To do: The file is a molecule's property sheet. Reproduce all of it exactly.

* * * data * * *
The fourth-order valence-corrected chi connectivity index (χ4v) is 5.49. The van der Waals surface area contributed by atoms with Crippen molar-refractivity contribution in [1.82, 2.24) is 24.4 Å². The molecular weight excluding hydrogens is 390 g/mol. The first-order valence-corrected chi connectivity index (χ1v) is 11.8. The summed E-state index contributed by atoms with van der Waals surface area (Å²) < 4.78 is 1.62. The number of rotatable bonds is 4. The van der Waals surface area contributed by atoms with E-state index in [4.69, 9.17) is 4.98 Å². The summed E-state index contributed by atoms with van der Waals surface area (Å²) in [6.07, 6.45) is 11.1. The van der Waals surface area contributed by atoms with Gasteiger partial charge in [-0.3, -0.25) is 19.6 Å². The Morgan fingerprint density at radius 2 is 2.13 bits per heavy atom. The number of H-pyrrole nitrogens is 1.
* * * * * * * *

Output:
The fourth-order valence-corrected chi connectivity index (χ4v) is 5.49. The van der Waals surface area contributed by atoms with Crippen molar-refractivity contribution in [1.82, 2.24) is 24.4 Å². The molecular weight excluding hydrogens is 390 g/mol. The first-order valence-corrected chi connectivity index (χ1v) is 11.8. The summed E-state index contributed by atoms with van der Waals surface area (Å²) < 4.78 is 1.62. The number of rotatable bonds is 4. The van der Waals surface area contributed by atoms with E-state index in [4.69, 9.17) is 4.98 Å². The summed E-state index contributed by atoms with van der Waals surface area (Å²) in [6.07, 6.45) is 11.1. The van der Waals surface area contributed by atoms with Gasteiger partial charge in [-0.3, -0.25) is 19.6 Å². The Morgan fingerprint density at radius 2 is 2.13 bits per heavy atom. The number of H-pyrrole nitrogens is 1.